NORTH CHARLESTON, SC (WCSC) - The woman who accused a North Charleston police officer of domestic violence is now facing multiple charges after police say she fired shots at the officer and his home on Saturday night.
Felicia Nicole Cooper, 26, went before a judge Monday evening. Bond was set at $800,000. Cooper was arrested by Summerville police Sunday and charged with three counts of attempted murder, possession of a weapon during a violent crime, and possession of a weapon with an obliterated serial number.
Cooper was arrested with the assistance of the U.S. Marshal's Task Force, according to Summerville Police Capt. Jon Rogers.
The attempted shooting on Saturday night came a day after Ninth Circuit Solicitor Scarlett Wilson said she met with the Cooper to notify her that she was dismissing the charges filed against 38-year-old Sierra Shivers.
Shivers told police he was at home with his family on Saturday at about 9:30 p.m. when he heard a knock at the door. His wife, who was upstairs at the time, looked out the window but said she couldn't see anyone, the incident report states.
Someone knocked a second time, and Shivers turned off the television and looked through the peephole of the front door but could not see anyone, the report states. After a third knock, Shivers told police his wife came downstairs, looked out a window and saw the woman and said, "She has a gun."
At that moment, Shivers says Cooper fired the gun at his wife.
Shivers said he grabbed a small bat and chased after Cooper toward a neighbor's home when Cooper turned and fired several times at Shivers, who took cover behind a neighbor's vehicle, the report states.
Cooper then ran towards a pond behind the homes and into woods, the report states.
Police responded to the Shivers' home and found a bullet hole in the window and wooden blinds, the report states. There was also a small bullet hole in the wall, police say.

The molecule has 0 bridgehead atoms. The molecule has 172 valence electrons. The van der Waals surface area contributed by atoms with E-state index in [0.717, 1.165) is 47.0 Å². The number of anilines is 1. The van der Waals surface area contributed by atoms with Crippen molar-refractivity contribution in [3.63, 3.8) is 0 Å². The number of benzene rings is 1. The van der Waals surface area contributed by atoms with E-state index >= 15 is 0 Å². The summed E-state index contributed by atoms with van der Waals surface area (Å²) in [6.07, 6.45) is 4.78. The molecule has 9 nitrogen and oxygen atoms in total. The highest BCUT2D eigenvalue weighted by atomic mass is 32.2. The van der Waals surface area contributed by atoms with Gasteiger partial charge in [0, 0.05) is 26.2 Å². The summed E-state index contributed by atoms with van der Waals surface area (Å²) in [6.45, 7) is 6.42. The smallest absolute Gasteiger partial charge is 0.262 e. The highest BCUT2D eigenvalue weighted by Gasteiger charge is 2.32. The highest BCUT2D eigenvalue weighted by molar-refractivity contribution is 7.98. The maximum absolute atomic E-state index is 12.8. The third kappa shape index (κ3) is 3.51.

An officer found a small revolver on the bank of the pond, the report states.
A neighbor told police she had just pulled into her driveway when she heard the commotion and shots being fired, and ran into her home with her baby. Once her baby was inside and safe, she came back out of the home and saw the assailant run behind the home in the direction of the woods, the report states. The neighbor also told police Shivers asked her to call 911 to report the attempted shooting.
Domestic violence charges against a North Charleston police officer have been dismissed after an investigation found contradictions with the accuser's story.
Ninth Circuit Solicitor Scarlett Wilson announced Monday that her office has dismissed the charges of criminal domestic violence against Shivers.
Shivers was arrested January 5 and charged with criminal domestic violence after Cooper claimed she was assaulted by Shivers two days prior. Following his arrest, Shivers was placed on unpaid leave pending the outcome of an internal investigation into the allegations.
Shivers has returned to active duty, according to a North Charleston Police Department spokesperson.
Wilson's office and deputies with the Charleston County Sheriff's Office met with Cooper about the case Friday, and the charges were officially dismissed Monday.
Wilson says her office identified several obstacles and discrepancies in Cooper's allegations, beginning with the six-hour delay in the reporting of the alleged incident.
According to an affidavit, the alleged assault occurred Jan. 3 around 11 a.m. Cooper told authorities Shivers picked her up and took her to get a medical procedure. As Shivers was taking Cooper back to her residence, she says Shivers became angry that the procedure had taken too long and that it got in the way of paperwork he had to file at the department, the incident report states.
Cooper told police Shivers then punched her in the left side of her face five times and told her not to tell anyone about the assault. When officers met with Cooper later in the day around 5:52 p.m., Cooper's face was reportedly swollen.
According to Wilson, investigators determined Cooper's injuries were not consistent with being punched. Cooper reportedly had a linear mark going from her eyebrow to her chin, which was more likely to be caused by something with a distinct edge like a door or door frame.
Finally, Wilson says the physical evidence did not match up with Cooper's description of the incident, as she was "extremely specific about the time and location of the alleged abuse."
Cooper told investigators Shivers punched her in the face five times while he was driving her to a hotel, but an audio recording of the car ride provided by Shivers did not contain any apparent sounds of physical abuse, investigators said.
Wilson says Cooper confirmed the recording was from the car ride, but claimed it was altered. The audio recording was analyzed by SLED, and found to be continuous and unedited.
Cooper is being held at the Hill-Finklea Detention Center in Berkeley County.